Australia – The Australian Commonwealth Scientific and Industrial Research Organization (CSIRO) announced last week that they are moving to exit some of their climate change work and refocus up to 350 employees in the next two years. They plan to relocate those employees where the nation “has more needs”, according to a statement. A division of the World Meteorological Organization (WMO) is criticizing the cuts in CSIRO as “worrisome”.
The CSIRO pointed out that Australia’s biggest challenges and opportunities lie in the health, prosperity and sustainability in the face of rapid global changes. They added that climate is one piece of a much larger puzzle.
“No one is saying climate change is not important, but surely mitigation, health, education, sustainable industries, and prosperity of the nation are no less important,” said Larry Marshall, chief executive of the organization.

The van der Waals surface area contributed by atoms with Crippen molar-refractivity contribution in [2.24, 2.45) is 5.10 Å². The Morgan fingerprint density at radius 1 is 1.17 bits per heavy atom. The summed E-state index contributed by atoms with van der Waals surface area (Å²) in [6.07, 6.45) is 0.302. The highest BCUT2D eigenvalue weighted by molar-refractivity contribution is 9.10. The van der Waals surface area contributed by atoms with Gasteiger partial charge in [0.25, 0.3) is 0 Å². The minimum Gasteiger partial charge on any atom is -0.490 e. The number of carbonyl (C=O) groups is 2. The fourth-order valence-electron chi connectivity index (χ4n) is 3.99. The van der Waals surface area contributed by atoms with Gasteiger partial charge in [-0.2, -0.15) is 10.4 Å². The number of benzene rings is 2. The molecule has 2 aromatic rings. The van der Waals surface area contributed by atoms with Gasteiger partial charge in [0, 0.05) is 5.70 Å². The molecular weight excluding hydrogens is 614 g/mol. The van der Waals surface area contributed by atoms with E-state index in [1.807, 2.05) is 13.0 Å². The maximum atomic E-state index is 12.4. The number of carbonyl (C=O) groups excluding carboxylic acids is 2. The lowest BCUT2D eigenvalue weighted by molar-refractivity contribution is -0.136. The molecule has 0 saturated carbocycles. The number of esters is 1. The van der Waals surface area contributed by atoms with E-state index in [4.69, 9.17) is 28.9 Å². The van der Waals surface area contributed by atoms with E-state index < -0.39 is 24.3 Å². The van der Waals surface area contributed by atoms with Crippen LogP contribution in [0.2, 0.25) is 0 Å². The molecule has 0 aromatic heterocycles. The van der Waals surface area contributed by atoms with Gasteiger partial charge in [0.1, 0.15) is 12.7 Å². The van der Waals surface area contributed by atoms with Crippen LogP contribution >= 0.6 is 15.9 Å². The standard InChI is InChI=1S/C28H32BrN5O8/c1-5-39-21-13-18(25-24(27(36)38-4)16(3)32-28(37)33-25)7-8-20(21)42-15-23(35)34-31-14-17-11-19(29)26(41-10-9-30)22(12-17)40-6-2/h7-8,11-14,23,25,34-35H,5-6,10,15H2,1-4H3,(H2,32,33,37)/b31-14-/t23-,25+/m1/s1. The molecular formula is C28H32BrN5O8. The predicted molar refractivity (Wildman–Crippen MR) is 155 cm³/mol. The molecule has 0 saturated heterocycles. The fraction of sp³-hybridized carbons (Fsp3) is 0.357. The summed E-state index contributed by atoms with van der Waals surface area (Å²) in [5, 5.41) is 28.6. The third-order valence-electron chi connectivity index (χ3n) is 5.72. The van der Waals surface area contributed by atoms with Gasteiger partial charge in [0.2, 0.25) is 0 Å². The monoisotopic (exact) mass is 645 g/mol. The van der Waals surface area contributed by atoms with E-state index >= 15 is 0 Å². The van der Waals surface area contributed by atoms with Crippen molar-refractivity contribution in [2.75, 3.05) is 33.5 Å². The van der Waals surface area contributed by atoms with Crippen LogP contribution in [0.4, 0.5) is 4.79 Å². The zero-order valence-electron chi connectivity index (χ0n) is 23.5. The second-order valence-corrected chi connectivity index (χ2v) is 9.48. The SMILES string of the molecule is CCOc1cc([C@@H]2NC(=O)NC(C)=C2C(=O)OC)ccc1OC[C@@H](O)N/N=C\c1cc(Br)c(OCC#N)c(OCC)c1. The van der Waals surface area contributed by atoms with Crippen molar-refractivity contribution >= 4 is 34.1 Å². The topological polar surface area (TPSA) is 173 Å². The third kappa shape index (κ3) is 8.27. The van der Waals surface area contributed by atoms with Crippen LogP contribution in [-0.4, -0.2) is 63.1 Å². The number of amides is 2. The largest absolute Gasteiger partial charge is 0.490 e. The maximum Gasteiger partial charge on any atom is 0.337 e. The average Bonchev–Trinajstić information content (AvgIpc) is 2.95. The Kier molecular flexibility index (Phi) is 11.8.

Climate change communitty reactions
Negative reactions are being portrayed by international organizations like WMO. Those cuts will sever vital linkages with Australian colleagues and to essential southern hemisphere data sources. Those links connect Australia to the United Kingdom, the U.S, New Zealand and many other nations, said WMO in a press release.
The international organization also said that Australia would find itself isolated from the community of nations and researchers devoting serious attention to climate change.
WMO found the most worrisome a statement made by CSIRO that indicates that the questions about climate change have been already answered. They think the next step is to figure out what they can do about it and how they can find solutions for the climate they are living with. To that, WMO asked whether they know their own water future or if Australia knows how actions or inactions around the planet will determine the climate Australians will live in.
Researchers at CSIRO like John Church, an oceanographer at the organization, said that the situation is saddened for climate science itself, for services to Australia, and especially for the young scientists who were just starting to make their mark in the area.